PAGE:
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Some babies have the fine-motor skills required to hold a bottle — and get it to its target — as early as 6 months. For others, it will be closer to 10 months. The only way to tell if your baby can hold his own bottle is to hand him one and watch what happens. If he has the motor skills to put the bottle in his mouth and to take it out when he's full, you can offer him one every now and then.
But no matter how old your baby is, don't be tempted to prop a bottle in his mouth as a way to hasten the feeding process. A propped bottle could force your child to overeat or even cause him to choke.
And if your baby falls asleep with the bottle in his mouth, the formula or breast milk can pool around his teeth and lead to tooth decay. So, to prevent tooth decay, don't prop the bottle or hand your baby a bottle and put him to bed.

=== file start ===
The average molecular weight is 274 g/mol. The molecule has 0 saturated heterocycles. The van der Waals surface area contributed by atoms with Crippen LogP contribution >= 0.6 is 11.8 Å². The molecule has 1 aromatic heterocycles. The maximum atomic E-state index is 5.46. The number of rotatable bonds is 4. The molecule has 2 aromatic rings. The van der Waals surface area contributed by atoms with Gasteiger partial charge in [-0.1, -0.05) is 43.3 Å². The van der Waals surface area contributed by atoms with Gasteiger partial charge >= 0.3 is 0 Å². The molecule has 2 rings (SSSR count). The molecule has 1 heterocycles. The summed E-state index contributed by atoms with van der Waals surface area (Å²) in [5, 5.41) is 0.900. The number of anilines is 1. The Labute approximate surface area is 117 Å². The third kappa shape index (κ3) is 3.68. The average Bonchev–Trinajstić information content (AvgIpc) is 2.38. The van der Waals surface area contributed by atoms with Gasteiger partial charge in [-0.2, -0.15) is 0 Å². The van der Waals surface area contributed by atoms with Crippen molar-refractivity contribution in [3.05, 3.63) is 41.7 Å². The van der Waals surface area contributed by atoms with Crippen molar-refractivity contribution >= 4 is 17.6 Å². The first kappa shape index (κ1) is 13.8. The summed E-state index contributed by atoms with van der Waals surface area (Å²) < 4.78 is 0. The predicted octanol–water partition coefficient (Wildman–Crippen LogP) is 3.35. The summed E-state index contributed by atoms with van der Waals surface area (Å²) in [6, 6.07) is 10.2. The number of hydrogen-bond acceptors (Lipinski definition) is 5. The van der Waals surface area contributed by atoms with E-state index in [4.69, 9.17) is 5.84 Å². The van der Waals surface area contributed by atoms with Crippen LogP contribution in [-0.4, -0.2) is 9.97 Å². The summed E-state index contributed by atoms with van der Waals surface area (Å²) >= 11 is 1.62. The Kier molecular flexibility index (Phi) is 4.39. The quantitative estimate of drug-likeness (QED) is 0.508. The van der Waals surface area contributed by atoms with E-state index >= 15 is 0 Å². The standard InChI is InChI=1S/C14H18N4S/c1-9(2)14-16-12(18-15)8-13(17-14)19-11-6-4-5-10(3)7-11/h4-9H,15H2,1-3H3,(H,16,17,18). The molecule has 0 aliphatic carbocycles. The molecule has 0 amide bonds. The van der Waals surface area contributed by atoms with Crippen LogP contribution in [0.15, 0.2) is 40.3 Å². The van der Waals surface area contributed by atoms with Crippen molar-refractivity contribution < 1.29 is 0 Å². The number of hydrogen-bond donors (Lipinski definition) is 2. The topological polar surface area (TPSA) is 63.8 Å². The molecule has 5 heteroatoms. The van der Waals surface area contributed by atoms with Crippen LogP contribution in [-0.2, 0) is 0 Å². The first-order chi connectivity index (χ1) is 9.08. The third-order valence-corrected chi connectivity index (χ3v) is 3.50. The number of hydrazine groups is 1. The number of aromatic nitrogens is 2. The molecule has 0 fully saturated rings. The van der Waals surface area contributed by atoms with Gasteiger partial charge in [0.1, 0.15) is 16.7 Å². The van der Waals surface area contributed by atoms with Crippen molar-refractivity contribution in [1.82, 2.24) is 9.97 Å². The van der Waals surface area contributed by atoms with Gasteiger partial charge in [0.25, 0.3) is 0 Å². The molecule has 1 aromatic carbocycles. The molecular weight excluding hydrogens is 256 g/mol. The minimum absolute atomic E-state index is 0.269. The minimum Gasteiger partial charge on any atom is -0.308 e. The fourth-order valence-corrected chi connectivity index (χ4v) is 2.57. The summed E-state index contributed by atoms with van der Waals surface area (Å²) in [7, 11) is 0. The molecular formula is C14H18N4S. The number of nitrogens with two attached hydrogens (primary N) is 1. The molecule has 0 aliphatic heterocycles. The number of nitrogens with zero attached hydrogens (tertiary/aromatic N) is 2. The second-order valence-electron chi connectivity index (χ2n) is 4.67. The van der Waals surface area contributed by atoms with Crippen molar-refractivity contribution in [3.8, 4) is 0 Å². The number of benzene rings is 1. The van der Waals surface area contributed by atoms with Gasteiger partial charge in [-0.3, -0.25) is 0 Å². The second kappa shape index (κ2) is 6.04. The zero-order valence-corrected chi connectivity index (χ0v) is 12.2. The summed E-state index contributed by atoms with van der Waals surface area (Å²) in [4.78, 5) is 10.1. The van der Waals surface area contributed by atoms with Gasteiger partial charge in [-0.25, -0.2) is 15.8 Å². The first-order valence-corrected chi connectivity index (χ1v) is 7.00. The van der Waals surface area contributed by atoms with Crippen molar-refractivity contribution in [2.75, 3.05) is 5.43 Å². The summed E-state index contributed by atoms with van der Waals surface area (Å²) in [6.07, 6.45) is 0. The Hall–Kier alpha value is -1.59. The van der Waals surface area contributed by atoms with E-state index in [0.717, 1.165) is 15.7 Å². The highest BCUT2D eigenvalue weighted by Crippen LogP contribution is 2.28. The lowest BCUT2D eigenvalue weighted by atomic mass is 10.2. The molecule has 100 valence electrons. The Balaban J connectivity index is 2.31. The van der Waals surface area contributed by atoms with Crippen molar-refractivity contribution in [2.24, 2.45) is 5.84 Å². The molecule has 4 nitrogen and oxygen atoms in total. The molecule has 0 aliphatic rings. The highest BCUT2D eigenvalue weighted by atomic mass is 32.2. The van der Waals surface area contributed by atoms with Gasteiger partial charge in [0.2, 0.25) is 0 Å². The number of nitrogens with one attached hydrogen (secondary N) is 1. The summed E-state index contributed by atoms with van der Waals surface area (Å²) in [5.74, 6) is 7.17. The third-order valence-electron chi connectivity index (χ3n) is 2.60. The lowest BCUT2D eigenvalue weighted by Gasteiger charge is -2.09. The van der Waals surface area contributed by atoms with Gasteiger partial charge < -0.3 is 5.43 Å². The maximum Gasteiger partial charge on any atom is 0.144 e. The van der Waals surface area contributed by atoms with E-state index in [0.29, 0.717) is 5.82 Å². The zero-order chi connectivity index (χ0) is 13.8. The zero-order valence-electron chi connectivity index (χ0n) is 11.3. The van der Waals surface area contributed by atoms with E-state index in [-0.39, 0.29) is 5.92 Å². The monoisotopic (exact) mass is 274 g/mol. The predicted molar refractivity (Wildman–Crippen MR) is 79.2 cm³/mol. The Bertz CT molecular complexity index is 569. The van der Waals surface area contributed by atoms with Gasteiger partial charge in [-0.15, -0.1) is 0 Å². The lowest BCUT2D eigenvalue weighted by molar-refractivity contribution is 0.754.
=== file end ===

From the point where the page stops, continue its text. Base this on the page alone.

Propped bottles can also increase your baby's risk of ear infections, according to the American Academy of Pediatrics. If your baby's lying down during feedings, the liquid can flow from his mouth into his ears' eustachian tubes, where it can linger and cause an infection.
Another important reason not to prop a bottle or always let him hold it himself: It can deprive your baby of key snuggle time. Holding and cuddling your baby during feedings gives him a sense of safety and security and helps promote bonding.